Crude oil fell below $52 a barrel for the first time in 19 months after a report showed that U.S. fuel consumption plunged to the lowest since April 2004.
Eventually he reached the grand stand where he was welcome by the top brass and a boat load of officers. It was rather disturbing to see so many military in the inauguration of a civilian president. I mean, the chiefs of staff and the top generals I can still see, but it was rows and rows of officers full decked and the civilian cabinet tucked away nicely and discretely. We are indeed in a military regime and these bastards did not even have to do a coup!
The Economist points out,
What unites the various elements of the “new era” is the relentless centralisation of all power in Mr Chávez’s hands. His supporters already hold all the seats in the National Assembly, because the opposition boycotted a legislative election in December 2005. He also controls the courts.
Now, he says, the central bank will lose its constitutional autonomy (though in practice this had already become a fiction). Other proposed constitutional changes will curb the powers of state governors and mayors, and remove the bar on the indefinite re-election of the president.
Mr Chávez also said that he would ask the assembly to approve an enabling law empowering him to introduce a raft of socialist measures by decree. These, he said, would be much more radical than a similar package in 2001, which sparked a three-year opposition campaign to unseat the president that included a failed coup attempt and a two-month general strike.
Many of these announcements came at a ceremony on January 8th to swear in the new cabinet. Behind Mr Chávez as he spoke was a 10-metre-high close-up of his own face and hands, reminiscent of a bishop blessing his flock. Along with the mounting personality cult is a change of language. The president sneered at those, including Catholic church leaders, who have wondered aloud what his much-trumpeted plan for “21st century socialism” really consists of.
The bishops, he said, should read Marx, Lenin and the Bible. “Christ was an authentic communist, anti-imperialist and enemy of the oligarchy,” he said. He added that he himself had been a “communist” since at least 2002 (at the time he claimed to want to “improve capitalism”.) It is the first time that he has publicly assumed that description. He signed off with a slogan (“fatherland or death, we shall prevail”) coined by his friend, Cuba’s Communist president, Fidel Castro.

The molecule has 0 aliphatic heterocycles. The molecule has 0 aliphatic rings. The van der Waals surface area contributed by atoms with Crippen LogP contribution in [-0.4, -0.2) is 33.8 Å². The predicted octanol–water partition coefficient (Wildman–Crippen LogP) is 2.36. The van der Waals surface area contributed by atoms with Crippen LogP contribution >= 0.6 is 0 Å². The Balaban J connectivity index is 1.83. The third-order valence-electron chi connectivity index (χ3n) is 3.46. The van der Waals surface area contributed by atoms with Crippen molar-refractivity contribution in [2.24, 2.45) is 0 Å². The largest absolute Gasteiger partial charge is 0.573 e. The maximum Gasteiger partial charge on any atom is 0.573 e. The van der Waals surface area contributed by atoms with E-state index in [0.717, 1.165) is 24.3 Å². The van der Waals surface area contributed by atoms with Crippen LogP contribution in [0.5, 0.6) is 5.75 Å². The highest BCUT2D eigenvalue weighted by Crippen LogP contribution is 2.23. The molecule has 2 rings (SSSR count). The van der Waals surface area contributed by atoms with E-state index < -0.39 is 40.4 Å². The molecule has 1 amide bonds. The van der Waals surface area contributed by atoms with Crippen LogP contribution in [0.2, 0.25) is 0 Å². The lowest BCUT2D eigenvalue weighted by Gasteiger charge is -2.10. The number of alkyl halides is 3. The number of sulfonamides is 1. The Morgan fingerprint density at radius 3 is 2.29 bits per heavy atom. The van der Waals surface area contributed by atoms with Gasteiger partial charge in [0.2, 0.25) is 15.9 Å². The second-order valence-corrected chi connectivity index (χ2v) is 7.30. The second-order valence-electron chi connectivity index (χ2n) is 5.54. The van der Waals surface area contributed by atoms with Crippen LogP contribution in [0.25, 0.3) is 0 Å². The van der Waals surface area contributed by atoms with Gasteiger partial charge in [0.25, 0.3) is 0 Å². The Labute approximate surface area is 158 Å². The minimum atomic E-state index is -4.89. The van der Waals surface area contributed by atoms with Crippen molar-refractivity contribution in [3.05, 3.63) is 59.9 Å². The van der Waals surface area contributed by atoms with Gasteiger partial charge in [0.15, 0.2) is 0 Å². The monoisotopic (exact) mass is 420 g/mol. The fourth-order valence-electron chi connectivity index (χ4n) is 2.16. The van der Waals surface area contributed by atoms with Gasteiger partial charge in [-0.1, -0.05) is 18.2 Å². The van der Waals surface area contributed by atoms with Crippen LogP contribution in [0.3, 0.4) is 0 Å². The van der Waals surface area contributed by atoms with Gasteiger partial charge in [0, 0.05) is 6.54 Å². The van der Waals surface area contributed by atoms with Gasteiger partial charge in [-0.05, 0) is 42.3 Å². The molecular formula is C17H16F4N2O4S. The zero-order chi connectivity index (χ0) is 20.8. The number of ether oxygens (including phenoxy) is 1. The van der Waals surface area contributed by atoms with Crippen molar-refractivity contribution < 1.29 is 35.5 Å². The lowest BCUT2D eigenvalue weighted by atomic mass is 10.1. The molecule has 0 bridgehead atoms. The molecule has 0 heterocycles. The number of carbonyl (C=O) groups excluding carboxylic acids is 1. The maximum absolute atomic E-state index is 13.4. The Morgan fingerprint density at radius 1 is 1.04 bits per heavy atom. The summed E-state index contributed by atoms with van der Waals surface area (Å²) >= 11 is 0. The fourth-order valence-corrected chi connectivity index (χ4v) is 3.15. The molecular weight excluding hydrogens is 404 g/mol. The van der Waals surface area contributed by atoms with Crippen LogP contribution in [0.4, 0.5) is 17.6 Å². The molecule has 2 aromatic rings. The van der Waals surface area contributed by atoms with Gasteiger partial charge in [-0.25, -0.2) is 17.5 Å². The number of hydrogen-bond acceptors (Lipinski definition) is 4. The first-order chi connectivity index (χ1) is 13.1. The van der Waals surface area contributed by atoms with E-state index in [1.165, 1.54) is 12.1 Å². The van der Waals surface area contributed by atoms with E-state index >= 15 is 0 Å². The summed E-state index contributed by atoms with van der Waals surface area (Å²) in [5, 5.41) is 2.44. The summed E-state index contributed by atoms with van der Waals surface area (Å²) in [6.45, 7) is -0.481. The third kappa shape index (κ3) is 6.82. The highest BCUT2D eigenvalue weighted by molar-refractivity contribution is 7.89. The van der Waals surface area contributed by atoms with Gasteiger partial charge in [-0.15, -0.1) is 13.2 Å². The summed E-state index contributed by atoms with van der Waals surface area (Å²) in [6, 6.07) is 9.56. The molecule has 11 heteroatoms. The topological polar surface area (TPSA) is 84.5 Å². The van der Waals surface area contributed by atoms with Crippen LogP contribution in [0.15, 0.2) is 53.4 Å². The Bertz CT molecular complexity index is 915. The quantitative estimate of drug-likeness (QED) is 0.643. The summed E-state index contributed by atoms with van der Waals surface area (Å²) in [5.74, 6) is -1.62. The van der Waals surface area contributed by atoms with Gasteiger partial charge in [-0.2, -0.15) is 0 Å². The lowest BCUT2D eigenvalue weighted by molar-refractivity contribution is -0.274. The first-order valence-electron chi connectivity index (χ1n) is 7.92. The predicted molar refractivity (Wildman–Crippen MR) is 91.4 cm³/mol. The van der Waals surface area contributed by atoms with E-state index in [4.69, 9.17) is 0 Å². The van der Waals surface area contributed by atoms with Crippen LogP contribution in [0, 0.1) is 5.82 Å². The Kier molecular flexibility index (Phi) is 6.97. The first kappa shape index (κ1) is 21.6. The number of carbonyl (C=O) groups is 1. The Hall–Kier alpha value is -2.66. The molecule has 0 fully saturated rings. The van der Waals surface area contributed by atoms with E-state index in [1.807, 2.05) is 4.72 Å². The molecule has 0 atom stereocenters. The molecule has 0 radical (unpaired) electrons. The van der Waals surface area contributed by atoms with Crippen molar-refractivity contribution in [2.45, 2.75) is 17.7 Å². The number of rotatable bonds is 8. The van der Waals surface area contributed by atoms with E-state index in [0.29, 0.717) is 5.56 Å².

As always with Mr Chávez, the rhetoric may run ahead of the reality. But the direction of travel seems clear. The “new era” will see less scope for dissent. A law already going through parliament will restrict the ability of non-governmental organisations to receive money from abroad. By closing down RCTV, which he dislikes because it supported the coup against him in 2002, Mr Chávez is sending a message to the rest of the media that they need to toe the line, or else.
The Miami Herald says Venezuela reels from Chávez’s hard left turn. The article starts by saying that
Venezuelans are hearing alarm bells as their country moves strongly down a leftist path led by President Hugo Chávez, who promised ”socialism or death” from the factories to the schoolyards when he was sworn in Wednesday to another six-year term.
Alarm bells? What were they hearing for the past three years? Ringing cell phones? As Miguel says,
Thus, even those that voted for Chavez a month ago still have no clue about what they voted for, except that the autocrat himself will decide it all.
More at Babalu.
Back to the Miami Herald, some think the good old days may be back:
What’s more, many of the changes proposed by Chávez, including nationalizing telecommunications and electricity industries, are really a return to the status quo of the 1970s and ’80s.
‘Many people will say, `I’m outta here!’ ” said Datanálisis director Luis Vicente León, referring to the fear of socialism. “But very few people will act on it. Why? Because they’re living in an economic bonanza.”
The economic bonanza is due to record-high oil prices.
Back in the 1980s the Venezuelan economy collapsed following the drop in oil prices.